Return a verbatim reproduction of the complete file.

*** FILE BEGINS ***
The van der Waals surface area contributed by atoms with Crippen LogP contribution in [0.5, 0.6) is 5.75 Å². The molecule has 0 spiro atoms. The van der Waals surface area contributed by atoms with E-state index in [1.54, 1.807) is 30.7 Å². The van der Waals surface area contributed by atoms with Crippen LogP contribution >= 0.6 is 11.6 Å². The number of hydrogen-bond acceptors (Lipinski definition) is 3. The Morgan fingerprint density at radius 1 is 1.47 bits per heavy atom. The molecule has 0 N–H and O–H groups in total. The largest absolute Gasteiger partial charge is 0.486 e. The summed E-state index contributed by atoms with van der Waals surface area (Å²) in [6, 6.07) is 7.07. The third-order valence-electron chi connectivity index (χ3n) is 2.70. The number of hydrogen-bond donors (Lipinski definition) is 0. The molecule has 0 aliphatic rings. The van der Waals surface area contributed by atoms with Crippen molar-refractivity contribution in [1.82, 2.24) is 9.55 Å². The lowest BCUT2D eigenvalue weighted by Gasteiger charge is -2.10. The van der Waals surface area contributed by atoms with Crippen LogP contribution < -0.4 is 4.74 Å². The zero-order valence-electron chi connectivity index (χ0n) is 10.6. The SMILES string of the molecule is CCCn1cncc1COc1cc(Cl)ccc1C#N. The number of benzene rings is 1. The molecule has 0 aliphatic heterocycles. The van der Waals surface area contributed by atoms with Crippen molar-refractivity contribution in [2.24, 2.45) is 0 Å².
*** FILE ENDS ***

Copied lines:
The van der Waals surface area contributed by atoms with Crippen LogP contribution in [0.5, 0.6) is 5.75 Å². The molecule has 0 spiro atoms. The van der Waals surface area contributed by atoms with E-state index in [1.54, 1.807) is 30.7 Å². The van der Waals surface area contributed by atoms with Crippen LogP contribution >= 0.6 is 11.6 Å². The number of hydrogen-bond acceptors (Lipinski definition) is 3. The Morgan fingerprint density at radius 1 is 1.47 bits per heavy atom. The molecule has 0 N–H and O–H groups in total. The largest absolute Gasteiger partial charge is 0.486 e. The summed E-state index contributed by atoms with van der Waals surface area (Å²) in [6, 6.07) is 7.07. The third-order valence-electron chi connectivity index (χ3n) is 2.70. The number of hydrogen-bond donors (Lipinski definition) is 0. The molecule has 0 aliphatic rings. The van der Waals surface area contributed by atoms with Crippen molar-refractivity contribution in [1.82, 2.24) is 9.55 Å². The lowest BCUT2D eigenvalue weighted by Gasteiger charge is -2.10. The van der Waals surface area contributed by atoms with Crippen LogP contribution < -0.4 is 4.74 Å². The zero-order valence-electron chi connectivity index (χ0n) is 10.6. The SMILES string of the molecule is CCCn1cncc1COc1cc(Cl)ccc1C#N. The number of benzene rings is 1. The molecule has 0 aliphatic heterocycles. The van der Waals surface area contributed by atoms with Crippen molar-refractivity contribution in [2.24, 2.45) is 0 Å².